Mia Love is used to being an anomaly -- it's the size of the audience that's unusual.

The Republican Party is set to showcase one of its rising young stars with a Tuesday speech by Love, a black Mormon woman whose candidacy has begun drawing national notice. She is taking on incumbent Democrat Jim Matheson for a chance to be the first black Republican woman elected to the House of Representatives.

"I have never had a problem with people calling me a shiny new toy, but hopefully it's what I stand for that matters," Love told Reuters. "I was elected as mayor [of Saratoga Springs, Utah] with 60 percent of the vote, and it wasn't because I'm black and I'm female."

Love has taken positions than align her with the more conservative, tea party-inflected wing of the Republican party, including her calls to eliminate the federal Department of Energy and Department of Education. She has said Utah should have more authority over federally-controlled lands, a stance that Romney has started pushing on the campaign trail.

Her emphasis on limited government has earned her the endorsement of the prominent Tea Party organization FreedomWorks, and her candidacy has also drawn support from the Republican establishment. The National Republican Congressional Committee has committed to bankrolling some campaign advertisements, and party luminaries like Senator John McCain of Arizona and House Speaker John Boehner have campaigned on her behalf.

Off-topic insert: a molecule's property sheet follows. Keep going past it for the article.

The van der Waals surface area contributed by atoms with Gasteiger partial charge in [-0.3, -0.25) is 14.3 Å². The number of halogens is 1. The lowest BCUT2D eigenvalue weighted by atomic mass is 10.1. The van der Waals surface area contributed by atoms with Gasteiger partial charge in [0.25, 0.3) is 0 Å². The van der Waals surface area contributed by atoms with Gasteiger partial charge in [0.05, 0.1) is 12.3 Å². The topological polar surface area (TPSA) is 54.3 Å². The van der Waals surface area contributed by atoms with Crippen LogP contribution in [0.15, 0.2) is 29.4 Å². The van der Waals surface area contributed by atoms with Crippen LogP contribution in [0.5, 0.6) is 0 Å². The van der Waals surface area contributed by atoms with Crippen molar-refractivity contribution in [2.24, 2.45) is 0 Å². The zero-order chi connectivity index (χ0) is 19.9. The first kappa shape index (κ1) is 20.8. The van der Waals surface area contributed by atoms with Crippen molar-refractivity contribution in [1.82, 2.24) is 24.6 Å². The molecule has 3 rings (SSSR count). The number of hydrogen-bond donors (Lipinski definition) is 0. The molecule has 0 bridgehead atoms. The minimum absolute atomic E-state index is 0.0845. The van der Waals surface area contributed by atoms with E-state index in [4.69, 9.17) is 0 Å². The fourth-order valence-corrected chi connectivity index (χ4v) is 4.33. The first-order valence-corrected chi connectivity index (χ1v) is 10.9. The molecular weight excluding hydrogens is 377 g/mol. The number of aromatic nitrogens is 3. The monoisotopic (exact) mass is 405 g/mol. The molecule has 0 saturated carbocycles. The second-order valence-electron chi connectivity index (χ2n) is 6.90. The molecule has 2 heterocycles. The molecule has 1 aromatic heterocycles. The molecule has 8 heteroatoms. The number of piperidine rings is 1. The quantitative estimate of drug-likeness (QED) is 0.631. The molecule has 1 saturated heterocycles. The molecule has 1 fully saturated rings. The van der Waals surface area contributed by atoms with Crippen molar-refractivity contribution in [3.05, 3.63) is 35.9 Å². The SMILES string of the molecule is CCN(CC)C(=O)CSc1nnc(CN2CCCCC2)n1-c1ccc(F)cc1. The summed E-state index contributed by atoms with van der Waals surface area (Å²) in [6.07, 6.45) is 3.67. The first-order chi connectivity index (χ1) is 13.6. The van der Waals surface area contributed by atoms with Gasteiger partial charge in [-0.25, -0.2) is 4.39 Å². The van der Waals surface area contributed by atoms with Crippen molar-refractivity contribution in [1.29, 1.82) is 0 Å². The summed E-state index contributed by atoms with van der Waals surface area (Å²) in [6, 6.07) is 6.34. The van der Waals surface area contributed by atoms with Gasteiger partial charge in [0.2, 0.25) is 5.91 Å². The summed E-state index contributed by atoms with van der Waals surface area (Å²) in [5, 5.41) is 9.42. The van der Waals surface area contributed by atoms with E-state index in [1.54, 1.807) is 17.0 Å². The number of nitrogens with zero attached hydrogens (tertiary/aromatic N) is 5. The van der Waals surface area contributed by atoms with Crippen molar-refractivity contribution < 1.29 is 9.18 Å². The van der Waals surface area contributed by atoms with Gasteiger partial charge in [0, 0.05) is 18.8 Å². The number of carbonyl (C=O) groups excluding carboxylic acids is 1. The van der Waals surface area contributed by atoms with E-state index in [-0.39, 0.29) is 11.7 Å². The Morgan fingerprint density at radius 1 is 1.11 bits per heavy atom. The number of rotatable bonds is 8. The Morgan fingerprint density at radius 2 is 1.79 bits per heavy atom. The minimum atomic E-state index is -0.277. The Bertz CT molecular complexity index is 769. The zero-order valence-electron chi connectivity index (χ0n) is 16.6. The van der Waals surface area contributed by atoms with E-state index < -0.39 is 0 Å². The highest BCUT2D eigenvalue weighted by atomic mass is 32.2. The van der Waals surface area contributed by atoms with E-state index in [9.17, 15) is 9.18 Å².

The latest plaudit comes on Tuesday night, when Love is set to address delegates gathered at the Republican National Convention in Tampa. Her speech will touch on her personal background, casting her family story as one of classic immigrant striving (her parents emigrated from Haiti in the 1970s). 

"When tough times came, they didn't look to Washington," Love will say, according to a preview in the Salt Lake City-based Deseret News. "They looked within."

The speech will underscore Love's remarkably swift ascent, from her 2004 election to the city council of Saratoga Springs -- the same city that made her mayor in 2010 -- to her current status as a leading beneficiary of Republican leaders looking to maintain and expand their House majority.

If elected, Love has promised to focus on slimming the national deficit, a priority for the party. She has rejected raising taxes to generate more revenue, saying the solution lies in slashing spending.

"I do not believe we have a revenue problem," Love said in an interview with Yahoo News. "I believe we have a spending problem."

She also said she plans to join the Congressional Black Caucus if elected and relayed a message to Rep. Allen West of Florida, currently its only Republican member,

"I told him to just hang in there," Love told Yahoo. "Reinforcements are coming."